October 06, 2006
The road to authenticity
Posted by: Chris
When I found out former New Jersey Gov. James McGreevey was going to be in Atlanta tonight for an appearance at Outwrite Bookstore, I rearranged my schedule to stay here an extra day to hear what he had to say. I'm not particularly sympathetic to McGreevey, who came out only when he had absolutely no other choice, and when it was actually in his interest to do so. Hardly a profile in courage.
His memoir, "The Confession," doesn't cheat on details the way Mary Cheney did in her recent effort, but all McGreevey's talk about integrity and "authenticity" comes up short, in the book and in person. Self-effacing and a dynamic speaker, McGreevey is at his best describing the turmoil of the closet, his own oversized ego and the ambition that came with it. He pulls few punches there. He also succeeds in describing in vivid detail the toll the closet took on him and his political ambitions — along with the political advantages he took from lessons the closet taught him about compartmentalization and portraying an image, whether "authentic" or not.
Where McGreevey loses his "authenticity" is when he describes the toll his closet took on anyone other than himself, and his double life has quite the body count. As much as he professes to have been changed by his "journey," McGreevey comes across as the same self-absorbed egotist as emerges from his book. Only now, since his most sympathetic audience is likely gays and our friends, we have become his target audience. The very people whose lives he short-changed while in power — through opposing gay marriage and even civil unions — he now milks as his cash cow.
To be sure, McGreevey offers perfunctory apologies to some of those he has wounded along the way: his two wives and two children, his parents, his advisers, his supporters, the people of New Jersey, and on and on. But very little about his actions suggests the remorseful words are "authentic." If McGreevey felt true regret for dragging his wives and families through the mud, for instance, then why do so all over again now with a high-profile book tour? The motive, of course, is financial — to the tune of a half-million-dollar book advance, according to GQ Magazine.
Another group of folks victimized by McGreevey's cowardly path to power, and equally cowardly fall, didn't even make his "apology list." So during the Q&A, I asked him whether it tarnished the image of gays generally when most Americans learn for the first time that so many prominent people are gay only when they are mired in some seedy sex scandal, whether it be McGreevey, or Mark Foley or even George Michael. Shouldn't his apology list include those gay people who have had the courage to risk their own ambition to live openly and authentically, only to be dragged through McGreevey's mud by association?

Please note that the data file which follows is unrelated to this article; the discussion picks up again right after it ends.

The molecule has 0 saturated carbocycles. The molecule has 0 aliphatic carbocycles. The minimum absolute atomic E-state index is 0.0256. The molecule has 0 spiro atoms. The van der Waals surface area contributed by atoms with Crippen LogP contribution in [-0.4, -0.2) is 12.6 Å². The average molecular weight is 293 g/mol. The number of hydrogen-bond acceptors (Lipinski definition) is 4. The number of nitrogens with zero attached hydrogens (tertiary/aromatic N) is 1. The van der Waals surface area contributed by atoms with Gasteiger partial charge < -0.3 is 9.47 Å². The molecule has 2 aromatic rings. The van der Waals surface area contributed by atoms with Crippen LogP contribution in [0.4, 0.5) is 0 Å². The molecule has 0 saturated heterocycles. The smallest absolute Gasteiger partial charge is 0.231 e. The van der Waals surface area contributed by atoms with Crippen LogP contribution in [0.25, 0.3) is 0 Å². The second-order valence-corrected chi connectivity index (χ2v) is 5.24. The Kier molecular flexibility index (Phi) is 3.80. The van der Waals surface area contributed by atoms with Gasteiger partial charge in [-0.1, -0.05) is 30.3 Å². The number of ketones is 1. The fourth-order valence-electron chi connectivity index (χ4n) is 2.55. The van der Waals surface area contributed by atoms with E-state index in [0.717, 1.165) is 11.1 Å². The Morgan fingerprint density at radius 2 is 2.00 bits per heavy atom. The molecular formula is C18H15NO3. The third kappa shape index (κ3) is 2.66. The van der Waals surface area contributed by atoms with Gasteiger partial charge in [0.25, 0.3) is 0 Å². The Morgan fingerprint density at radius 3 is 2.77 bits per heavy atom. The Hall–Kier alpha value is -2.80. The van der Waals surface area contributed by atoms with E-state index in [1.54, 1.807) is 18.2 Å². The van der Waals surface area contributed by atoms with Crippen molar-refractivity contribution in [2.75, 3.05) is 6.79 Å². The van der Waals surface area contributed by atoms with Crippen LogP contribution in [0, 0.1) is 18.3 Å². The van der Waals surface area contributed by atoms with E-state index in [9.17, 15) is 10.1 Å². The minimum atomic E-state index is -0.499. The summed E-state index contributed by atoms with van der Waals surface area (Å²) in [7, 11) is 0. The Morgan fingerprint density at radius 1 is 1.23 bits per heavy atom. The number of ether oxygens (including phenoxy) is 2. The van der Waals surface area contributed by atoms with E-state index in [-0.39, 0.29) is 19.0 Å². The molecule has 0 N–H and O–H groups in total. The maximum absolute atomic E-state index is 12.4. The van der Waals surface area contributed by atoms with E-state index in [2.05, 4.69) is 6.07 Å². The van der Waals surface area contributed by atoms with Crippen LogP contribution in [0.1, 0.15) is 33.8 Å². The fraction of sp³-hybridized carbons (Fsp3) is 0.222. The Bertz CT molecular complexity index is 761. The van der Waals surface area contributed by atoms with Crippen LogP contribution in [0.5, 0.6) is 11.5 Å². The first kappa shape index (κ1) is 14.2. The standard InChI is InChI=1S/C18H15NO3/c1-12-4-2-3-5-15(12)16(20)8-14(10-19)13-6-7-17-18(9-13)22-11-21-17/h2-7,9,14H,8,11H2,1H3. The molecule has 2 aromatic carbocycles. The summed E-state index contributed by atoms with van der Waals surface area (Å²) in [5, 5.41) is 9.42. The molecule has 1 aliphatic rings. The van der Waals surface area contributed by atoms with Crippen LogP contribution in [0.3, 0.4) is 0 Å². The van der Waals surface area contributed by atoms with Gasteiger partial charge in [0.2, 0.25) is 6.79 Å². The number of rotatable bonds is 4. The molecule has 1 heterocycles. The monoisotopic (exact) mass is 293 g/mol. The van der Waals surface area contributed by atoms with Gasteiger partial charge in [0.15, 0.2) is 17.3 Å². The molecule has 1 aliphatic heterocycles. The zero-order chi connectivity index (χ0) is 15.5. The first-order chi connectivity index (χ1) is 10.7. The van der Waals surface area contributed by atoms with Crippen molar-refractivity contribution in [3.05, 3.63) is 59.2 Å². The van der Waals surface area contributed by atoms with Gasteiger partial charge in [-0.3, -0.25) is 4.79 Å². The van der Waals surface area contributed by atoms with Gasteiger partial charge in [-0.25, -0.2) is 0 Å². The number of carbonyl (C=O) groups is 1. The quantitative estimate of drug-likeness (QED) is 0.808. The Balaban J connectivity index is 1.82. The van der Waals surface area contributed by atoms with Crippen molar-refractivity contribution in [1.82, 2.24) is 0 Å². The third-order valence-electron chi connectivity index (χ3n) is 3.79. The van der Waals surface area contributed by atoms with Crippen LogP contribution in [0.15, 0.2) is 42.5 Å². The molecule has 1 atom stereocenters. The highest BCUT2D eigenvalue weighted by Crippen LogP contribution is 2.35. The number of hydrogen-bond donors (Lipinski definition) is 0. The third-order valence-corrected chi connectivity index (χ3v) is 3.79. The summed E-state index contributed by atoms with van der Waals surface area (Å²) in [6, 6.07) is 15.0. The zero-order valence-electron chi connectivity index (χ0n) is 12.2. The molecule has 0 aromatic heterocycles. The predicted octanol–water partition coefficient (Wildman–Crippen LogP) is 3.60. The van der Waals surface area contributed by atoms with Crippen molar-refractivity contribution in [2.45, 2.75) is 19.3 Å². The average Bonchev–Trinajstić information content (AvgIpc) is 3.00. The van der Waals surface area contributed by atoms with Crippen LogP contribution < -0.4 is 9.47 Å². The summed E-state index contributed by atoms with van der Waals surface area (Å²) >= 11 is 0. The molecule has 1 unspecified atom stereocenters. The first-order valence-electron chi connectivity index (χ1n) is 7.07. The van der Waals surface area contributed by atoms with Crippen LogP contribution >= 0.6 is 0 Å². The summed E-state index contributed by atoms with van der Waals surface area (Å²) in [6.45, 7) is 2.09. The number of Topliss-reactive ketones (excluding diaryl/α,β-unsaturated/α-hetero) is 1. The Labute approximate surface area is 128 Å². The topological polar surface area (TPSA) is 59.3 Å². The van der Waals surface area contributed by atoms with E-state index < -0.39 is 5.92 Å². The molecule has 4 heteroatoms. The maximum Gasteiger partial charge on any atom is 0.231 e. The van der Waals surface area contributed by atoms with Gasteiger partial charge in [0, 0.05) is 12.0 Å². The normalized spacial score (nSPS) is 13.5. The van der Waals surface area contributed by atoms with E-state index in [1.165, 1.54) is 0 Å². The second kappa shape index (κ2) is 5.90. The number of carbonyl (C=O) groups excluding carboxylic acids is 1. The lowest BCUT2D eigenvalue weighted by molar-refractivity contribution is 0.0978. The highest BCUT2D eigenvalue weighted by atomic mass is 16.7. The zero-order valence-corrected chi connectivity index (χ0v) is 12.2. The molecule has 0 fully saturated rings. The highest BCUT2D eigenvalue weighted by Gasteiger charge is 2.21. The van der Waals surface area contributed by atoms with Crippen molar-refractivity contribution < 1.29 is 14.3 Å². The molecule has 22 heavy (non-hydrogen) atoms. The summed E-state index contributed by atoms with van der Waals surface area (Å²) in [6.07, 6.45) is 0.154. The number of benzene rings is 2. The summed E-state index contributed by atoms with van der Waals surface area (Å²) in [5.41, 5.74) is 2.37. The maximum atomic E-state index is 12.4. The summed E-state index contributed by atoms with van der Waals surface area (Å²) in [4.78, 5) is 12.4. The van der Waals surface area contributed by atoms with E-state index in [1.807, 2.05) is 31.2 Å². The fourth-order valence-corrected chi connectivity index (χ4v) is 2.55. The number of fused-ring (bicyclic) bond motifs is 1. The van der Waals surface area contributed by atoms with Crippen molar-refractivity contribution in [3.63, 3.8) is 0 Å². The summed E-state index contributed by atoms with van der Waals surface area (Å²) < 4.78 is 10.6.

His answer was nothing if not politically masterful. He rambled a bit about the perils of the closet, then riffed on how society bears responsibility for forcing people into the closet, segue-waying seemlessly into a vignette about a lesbian teen beaten up in her high school for coming out. When he summed up by calling for anti-bullying legislation, half the audience cheered, having completely forgotten the question and McGreevey's near-total evasion of it.
McGreevey is the first to admit that he would likely never have come out if events hadn't forced him to, and even that's not quite right: He only came out when doing so was more advantageous to staying in the closet. Among the most telling passages of "The Confession" is when McGreevey describes the epiphany that led him to come out publicly.
When he finally admitted he was gay to a gay supporter — after avoiding the question during almost two weeks of internal discussions about his extramarital affair — his friend exclaimed, "That's it! That explains everything! Don't you see? The truth will set you free." [Read: The truth is coincidentally advantageous to you!] "This is the truth! Tell it to everbody. Hold a press conference and tell the truth. And suddenly the tawdry affair with your political appointee makes sense. You were a man in the closet, and now you're free. This is huge, Jim. I think the voters will understand."
McGreevey described his friend's reaction as "a preacher's altar call" that reduced him to tears of relief. It was clearly ironic to McGreevey that the truth he had hidden all his life actually benefitted him at this point, he had dug his hole so deep. So he moved forward with his press conference, without regard before or since about the impact it had on anyone but himself.
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